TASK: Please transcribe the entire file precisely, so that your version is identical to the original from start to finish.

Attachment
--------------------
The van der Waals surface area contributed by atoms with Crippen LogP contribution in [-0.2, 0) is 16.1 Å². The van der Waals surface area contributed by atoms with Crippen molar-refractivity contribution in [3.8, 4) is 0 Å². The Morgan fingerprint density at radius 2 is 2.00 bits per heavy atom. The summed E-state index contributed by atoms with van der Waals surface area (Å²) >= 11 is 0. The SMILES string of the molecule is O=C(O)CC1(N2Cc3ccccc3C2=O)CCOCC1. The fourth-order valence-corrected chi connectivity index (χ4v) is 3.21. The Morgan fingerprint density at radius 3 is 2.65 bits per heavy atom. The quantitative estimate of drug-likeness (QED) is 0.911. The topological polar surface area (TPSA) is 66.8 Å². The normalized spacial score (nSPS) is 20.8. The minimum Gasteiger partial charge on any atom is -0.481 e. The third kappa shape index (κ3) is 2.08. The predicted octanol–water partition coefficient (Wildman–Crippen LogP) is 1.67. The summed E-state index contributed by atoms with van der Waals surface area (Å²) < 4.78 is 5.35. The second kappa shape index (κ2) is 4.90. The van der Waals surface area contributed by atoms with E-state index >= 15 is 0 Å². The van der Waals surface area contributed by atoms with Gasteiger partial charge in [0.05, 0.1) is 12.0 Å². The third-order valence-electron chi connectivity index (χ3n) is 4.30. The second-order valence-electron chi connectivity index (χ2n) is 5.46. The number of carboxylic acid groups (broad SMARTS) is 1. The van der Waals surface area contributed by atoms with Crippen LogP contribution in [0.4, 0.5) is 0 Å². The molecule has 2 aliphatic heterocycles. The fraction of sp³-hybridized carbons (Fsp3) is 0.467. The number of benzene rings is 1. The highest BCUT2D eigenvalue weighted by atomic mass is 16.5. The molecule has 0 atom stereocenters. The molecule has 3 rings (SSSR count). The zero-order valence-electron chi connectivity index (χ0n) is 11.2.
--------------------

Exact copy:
The van der Waals surface area contributed by atoms with Crippen LogP contribution in [-0.2, 0) is 16.1 Å². The van der Waals surface area contributed by atoms with Crippen molar-refractivity contribution in [3.8, 4) is 0 Å². The Morgan fingerprint density at radius 2 is 2.00 bits per heavy atom. The summed E-state index contributed by atoms with van der Waals surface area (Å²) >= 11 is 0. The SMILES string of the molecule is O=C(O)CC1(N2Cc3ccccc3C2=O)CCOCC1. The fourth-order valence-corrected chi connectivity index (χ4v) is 3.21. The Morgan fingerprint density at radius 3 is 2.65 bits per heavy atom. The quantitative estimate of drug-likeness (QED) is 0.911. The topological polar surface area (TPSA) is 66.8 Å². The normalized spacial score (nSPS) is 20.8. The minimum Gasteiger partial charge on any atom is -0.481 e. The third kappa shape index (κ3) is 2.08. The predicted octanol–water partition coefficient (Wildman–Crippen LogP) is 1.67. The summed E-state index contributed by atoms with van der Waals surface area (Å²) < 4.78 is 5.35. The second kappa shape index (κ2) is 4.90. The van der Waals surface area contributed by atoms with E-state index >= 15 is 0 Å². The van der Waals surface area contributed by atoms with Gasteiger partial charge in [0.05, 0.1) is 12.0 Å². The third-order valence-electron chi connectivity index (χ3n) is 4.30. The second-order valence-electron chi connectivity index (χ2n) is 5.46. The number of carboxylic acid groups (broad SMARTS) is 1. The van der Waals surface area contributed by atoms with Crippen LogP contribution in [0.4, 0.5) is 0 Å². The molecule has 2 aliphatic heterocycles. The fraction of sp³-hybridized carbons (Fsp3) is 0.467. The number of benzene rings is 1. The highest BCUT2D eigenvalue weighted by atomic mass is 16.5. The molecule has 0 atom stereocenters. The molecule has 3 rings (SSSR count). The zero-order valence-electron chi connectivity index (χ0n) is 11.2.